Cuba, Si Yanks, No

U.S. looks toward post-Castro Cuban era, but history of mistakes likely to limit role


For most ordinary mortals, the celebration of an 80th birthday would be little more than a sobering milestone.

But for those following the remarkable life and seemingly endless rule of Fidel Castro, who becomes an octogenarian today, his descent into frail old age has significance far beyond the boundaries of his beloved Cuba.

The recent news that an ailing Castro, the world's longest-serving dictator, had "temporarily" handed over the reins of power to his brother, Raul, sent reverberations through the Western hemisphere.

In a region long accustomed to Fidel's somewhat eccentric presence, his potential absence has prompted a world of speculation about Cuba's future, a future in which, ironically, the United States now appears likely to have far less influence than it might like.

Having imposed a full trade embargo on Cuba in 1962, successive U.S. governments have made themselves incapable of influencing the future course of Cuba's fortunes, despite its location just 90 miles from our shores.

In recent years, Castro has forged strong economic relationships with countries like Venezuela, China, Spain and Canada, boosting Cuba's economy and further alienating Cuba from the United States.

Those alliances, some experts on the region say, have rendered a rapprochement be-

tween Cuba and the United States less likely - and less necessary - than ever.

"We have all this extensive rhetoric about how we want to bring change to Cuba, but our policy cuts off every avenue of American influence," said Philip Peters, vice president of the Lexington Institute, a public policy research organization in Arlington, Va., that conducts field research on developments in Cuba and on U.S.-Cuba relations.

The policy to which Peters referred is grounded not only in the embargo itself but in the U.S. government's insistence on placating the bitterly anti-Castro emigre community, primarily in South Florida, whose members staunchly oppose any overtures to Cuba that do not include ousting Castro and his proteges from power.

That stance was turned into law in 1996 with passage of the Helms-Burton Act, which, among other things, tightened sanctions, extended restrictions on Americans' travel to the island and threatened legal action against even non-U.S. companies that did business with Cuba.

The law essentially ties the United States' hands when it comes to influencing reform in Cuba, which, Peters says, is unfortunate, given that Raul Castro is known to be more open to free-market ideas than his brother.

"From the U.S.'s point of view, the message of the law is that Raul can be a flaming closet reformer, but, as he's there, we won't talk with him and we won't change our policy," said Peters. "As a result, Cubans are going to stay as they are now, as long as these other relationships are promising. Cubans watch the U.S. very carefully, but their diplomatic energies are being placed elsewhere now. They've moved to greener pastures."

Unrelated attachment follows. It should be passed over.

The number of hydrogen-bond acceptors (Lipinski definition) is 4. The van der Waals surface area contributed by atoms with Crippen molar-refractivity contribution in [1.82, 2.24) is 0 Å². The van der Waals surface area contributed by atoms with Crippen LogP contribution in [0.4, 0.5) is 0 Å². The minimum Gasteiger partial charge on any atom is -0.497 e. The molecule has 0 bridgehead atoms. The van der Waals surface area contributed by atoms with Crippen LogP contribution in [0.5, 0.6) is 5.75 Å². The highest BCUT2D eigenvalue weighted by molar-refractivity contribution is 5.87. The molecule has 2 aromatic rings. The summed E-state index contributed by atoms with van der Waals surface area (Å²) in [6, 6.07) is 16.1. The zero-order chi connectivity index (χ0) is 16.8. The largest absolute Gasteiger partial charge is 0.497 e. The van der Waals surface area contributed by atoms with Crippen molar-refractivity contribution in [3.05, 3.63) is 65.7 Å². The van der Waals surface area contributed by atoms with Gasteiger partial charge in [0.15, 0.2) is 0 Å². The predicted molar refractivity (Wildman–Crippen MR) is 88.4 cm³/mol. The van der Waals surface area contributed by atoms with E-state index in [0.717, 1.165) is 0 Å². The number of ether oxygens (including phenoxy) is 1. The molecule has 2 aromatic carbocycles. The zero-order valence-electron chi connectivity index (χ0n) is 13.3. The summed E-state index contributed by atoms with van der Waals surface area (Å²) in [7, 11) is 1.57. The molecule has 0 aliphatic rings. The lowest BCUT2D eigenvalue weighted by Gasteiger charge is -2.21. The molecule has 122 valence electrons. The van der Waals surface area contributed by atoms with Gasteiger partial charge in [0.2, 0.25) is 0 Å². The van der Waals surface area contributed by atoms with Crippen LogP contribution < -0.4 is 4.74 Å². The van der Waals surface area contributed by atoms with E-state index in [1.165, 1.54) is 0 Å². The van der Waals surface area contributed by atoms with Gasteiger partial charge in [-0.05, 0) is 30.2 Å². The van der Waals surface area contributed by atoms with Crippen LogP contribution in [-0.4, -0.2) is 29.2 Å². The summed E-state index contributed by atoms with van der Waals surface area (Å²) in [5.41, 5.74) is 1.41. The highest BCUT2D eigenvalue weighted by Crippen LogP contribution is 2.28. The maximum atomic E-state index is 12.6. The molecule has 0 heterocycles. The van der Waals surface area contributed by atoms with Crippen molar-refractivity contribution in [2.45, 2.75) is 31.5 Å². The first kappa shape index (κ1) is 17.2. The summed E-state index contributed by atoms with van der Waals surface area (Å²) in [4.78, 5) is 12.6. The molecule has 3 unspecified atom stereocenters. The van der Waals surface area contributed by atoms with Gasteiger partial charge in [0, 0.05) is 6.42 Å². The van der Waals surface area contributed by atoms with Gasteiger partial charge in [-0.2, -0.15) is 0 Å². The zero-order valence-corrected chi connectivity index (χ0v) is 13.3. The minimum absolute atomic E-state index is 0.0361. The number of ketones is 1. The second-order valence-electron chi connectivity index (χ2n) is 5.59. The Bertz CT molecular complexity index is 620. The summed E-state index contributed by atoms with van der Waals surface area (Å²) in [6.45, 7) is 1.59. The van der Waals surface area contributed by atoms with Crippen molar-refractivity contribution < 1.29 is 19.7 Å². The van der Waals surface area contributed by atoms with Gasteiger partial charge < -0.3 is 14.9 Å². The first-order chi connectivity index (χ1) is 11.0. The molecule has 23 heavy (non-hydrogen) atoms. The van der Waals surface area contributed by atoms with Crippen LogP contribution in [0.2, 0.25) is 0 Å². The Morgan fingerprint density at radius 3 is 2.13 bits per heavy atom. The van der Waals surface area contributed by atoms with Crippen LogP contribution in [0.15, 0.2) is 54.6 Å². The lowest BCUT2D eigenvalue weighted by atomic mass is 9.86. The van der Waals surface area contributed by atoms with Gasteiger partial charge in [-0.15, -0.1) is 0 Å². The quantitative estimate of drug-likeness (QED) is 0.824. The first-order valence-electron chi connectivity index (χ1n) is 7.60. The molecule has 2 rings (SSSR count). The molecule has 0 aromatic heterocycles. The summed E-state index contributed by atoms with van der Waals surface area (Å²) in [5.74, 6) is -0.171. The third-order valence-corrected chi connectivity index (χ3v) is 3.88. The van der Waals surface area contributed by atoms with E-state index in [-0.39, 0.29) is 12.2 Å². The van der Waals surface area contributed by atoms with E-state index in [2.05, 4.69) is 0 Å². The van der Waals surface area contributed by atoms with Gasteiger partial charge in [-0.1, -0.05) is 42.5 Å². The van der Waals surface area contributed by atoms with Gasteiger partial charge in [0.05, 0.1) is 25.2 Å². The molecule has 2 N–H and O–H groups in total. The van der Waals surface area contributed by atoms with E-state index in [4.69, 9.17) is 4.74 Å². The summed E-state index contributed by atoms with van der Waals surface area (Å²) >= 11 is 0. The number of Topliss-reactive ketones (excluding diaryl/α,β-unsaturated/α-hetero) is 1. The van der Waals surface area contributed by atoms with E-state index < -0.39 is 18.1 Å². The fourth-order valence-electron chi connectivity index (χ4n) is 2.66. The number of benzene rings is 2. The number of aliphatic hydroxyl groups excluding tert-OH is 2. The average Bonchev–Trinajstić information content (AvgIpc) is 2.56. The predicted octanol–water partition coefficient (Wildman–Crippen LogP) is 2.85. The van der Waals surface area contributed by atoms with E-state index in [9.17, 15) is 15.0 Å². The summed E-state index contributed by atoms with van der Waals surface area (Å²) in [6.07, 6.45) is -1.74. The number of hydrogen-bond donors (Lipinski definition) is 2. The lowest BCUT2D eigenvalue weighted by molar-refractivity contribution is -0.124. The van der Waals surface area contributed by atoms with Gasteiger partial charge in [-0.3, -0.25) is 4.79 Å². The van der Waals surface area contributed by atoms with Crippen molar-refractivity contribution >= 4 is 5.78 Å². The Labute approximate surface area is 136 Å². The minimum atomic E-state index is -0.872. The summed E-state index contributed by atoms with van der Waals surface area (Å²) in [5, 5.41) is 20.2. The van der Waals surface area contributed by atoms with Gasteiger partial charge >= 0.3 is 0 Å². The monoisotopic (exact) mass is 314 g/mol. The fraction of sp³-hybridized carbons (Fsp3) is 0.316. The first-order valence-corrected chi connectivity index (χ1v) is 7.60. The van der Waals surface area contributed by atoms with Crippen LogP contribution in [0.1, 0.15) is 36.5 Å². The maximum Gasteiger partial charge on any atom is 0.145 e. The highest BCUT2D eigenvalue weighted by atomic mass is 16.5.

In the absence of U.S. influence, European and Latin American nations - as well as China, which imports Cuban nickel - stand to loom large in Cuba's future.

Wayne Smith, a former diplomat who headed the U.S. Interests Section in Havana for four years starting in 1982, said the lack of a role for the United States in Cuba's transition is "almost pathetic."

Raul Castro, Smith said, "is rather pragmatic and might be willing to reach some accommodation with the U.S., but they won't deal with him."

Either way, he said, there is "not going to be any collapse" of Cuba's government, much as the Bush administration - and its Cuban-American supporters - would appreciate such an event.

"I almost feel sorry for the hard-line exiles in Miami, banging their pots," Smith said, referring to the cheerfully cacophonous demonstrations that greeted Castro's announcement on July 31 that, after ruling continuously for 47 years, he was ceding power while recovering from surgery. to correct intestinal bleeding.

Many of the revelers clearly believed that Castro was on his deathbed, or close to it, and predicted a radical unraveling of his regime and a sudden end to Cuba's long isolation from the United States.

And yet the transfer of power in Cuba, Smith said, was accomplished without a hint of trouble.

In the meantime, Smith said, the U.S. administration is "left without any means of bringing about" the reforms Bush called for in his statement of Aug. 3, when he encouraged "all democratic nations to unite in support of the right of the Cuban people to define a democratic future for their country."

Bush was evidently hewing to the spirit of Helms-Burton as he promised that, "In the event of a transition in the Cuban government, we stand ready to provide humanitarian assistance as needed to help the Cuban people." He left no doubt that the transition he meant involved the permanent ouster of both Castros as well as their ideological adherents.

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